The yardstick against which security sector officers are held cannot be higher than the aforementioned public officials. It just wouldn’t make sense. They are in charge of the security and operate in a very sensitive area, but cannot in anyway be held to higher standards that prosecutors, magistrates, judges, ministers and even senior officials such as permanent secretaries.
Moreover, jail guards, police officers and soldiers, have unique harsh punishments which deter many of them from committing misdemeanors and serious crimes. So, the argument that if the suspension or interdiction with full pay is introduced it would open floodgates of lawlessness is illogical.
Security Sector members work in very difficult conditions. Sometimes this drives them into depression and other emotional conditions. The truth is that many seldom receive proper and adequate counseling or such related therapies. They see horrifying scenes whilst on duty. Jail guards double as hangmen/women.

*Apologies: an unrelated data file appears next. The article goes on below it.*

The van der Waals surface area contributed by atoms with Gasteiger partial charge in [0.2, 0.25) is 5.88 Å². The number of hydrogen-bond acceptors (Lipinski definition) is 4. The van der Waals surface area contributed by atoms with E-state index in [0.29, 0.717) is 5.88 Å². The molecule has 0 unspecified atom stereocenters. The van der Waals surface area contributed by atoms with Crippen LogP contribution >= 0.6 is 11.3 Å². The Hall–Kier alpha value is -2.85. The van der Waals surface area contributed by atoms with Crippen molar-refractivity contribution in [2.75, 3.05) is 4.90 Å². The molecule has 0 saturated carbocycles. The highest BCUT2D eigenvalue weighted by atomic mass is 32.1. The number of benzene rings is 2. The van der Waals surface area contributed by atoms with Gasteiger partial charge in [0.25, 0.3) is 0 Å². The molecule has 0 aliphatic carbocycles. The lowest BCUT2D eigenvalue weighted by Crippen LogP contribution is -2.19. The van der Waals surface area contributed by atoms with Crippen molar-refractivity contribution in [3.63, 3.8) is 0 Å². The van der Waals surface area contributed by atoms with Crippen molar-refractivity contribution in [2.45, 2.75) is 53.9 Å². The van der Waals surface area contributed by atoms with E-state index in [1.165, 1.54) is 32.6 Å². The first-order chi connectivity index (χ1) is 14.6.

Detectives attend to autopsies on cases they are dealing with. Traffic police officers are usually the first at accident scenes. Soldiers fight and kill poachers. In all these cases, their minds are troubled. They are human. These conditions also play a part in their behaviors. They are actually more deserving to be paid full salaries when they’re facing allegations of misconduct.
To withhold up to 50 percent of the police, prison workers and the military officers’ salaries during their interdiction or suspensions from work is punitive, insensitive and prejudicial as we do not do the same for other employees employed by the government.
The rest enjoy their full salaries when they are at home and it is for a good reason as no one should be made to suffer before being found blameworthy. The ruling party seems to have taken a position to negate the Bills and the collective opposition argue in the affirmative. The debate have just began and will continue next week Thursday, a day designated for Private Bills.